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Pittsburgh's 311 hotline swamped with pothole calls

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Friday, Jan. 17, 2014, 7:09 p.m.
 

Pittsburgh's 311 hotline fielded more than 1,500 calls during a three-day “pothole blitz” Mayor Bill Peduto ordered this week.

Slightly more than half of the callers reported potholes, and most called during non-business hours, said Sonya Toler, a Peduto spokeswoman.

Toler said 35 percent of the requests — about 262 potholes — have been repaired or are on a schedule to be addressed soon.

Callers from Brookline, Bloomfield, Homewood, Shadyside and East Liberty reported the most potholes, in that order.

Toler said 311 Response Center officials plan to upgrade their reporting and tracking software to increase its accountability to residents who contact the city to report problems.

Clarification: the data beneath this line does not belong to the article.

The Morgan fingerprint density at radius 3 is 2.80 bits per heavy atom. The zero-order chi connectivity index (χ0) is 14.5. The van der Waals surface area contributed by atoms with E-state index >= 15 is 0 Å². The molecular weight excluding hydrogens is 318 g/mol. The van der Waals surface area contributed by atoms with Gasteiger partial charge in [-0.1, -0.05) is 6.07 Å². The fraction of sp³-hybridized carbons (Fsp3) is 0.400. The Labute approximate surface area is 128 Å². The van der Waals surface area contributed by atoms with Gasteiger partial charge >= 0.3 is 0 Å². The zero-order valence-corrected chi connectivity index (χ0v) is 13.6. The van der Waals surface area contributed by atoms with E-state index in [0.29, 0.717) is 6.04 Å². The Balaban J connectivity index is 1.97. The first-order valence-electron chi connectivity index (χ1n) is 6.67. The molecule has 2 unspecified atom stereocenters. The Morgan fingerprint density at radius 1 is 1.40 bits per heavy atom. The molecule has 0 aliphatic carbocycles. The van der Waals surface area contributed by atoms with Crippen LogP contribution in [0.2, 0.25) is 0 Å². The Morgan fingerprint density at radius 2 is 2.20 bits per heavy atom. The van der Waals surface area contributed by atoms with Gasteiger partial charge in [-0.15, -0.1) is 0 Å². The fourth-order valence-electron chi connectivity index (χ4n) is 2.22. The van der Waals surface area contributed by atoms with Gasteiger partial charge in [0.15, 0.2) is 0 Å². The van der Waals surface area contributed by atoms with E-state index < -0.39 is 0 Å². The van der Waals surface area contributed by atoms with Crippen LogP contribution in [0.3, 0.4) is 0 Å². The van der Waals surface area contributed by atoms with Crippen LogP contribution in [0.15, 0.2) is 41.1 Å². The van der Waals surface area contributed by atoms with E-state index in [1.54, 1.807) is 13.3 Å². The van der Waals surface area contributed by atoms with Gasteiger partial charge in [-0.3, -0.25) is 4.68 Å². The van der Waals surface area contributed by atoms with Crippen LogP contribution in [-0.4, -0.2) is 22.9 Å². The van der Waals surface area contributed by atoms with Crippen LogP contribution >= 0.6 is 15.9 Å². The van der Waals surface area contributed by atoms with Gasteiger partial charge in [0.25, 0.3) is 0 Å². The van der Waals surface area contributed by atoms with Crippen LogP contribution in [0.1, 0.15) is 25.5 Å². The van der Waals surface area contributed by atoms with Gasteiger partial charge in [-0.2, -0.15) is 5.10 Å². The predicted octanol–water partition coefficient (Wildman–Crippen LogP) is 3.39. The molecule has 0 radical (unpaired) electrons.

The number of calls made during the 72-hour period was 40 percent higher than normal, Toler said.

Peduto kicked off what he characterized as an “all hands on deck” blitz with an announcement on Tuesday night encouraging residents to call 311 to report potholes. He said 17 daytime crews would fill potholes with cold patch and 10 crews would work at night. Peduto said he wanted to fill as many potholes as possible before the next cold spell hits the city.

Officials said money for pothole patching was in the budget. Public Works officials blamed an increase in the number of potholes on recent weather extremes that caused temperatures to fluctuate between 50 and minus-9.

Jeremy Boren is an assistant metro editor for Trib Total Media. He can be reached at 412-320-7935.

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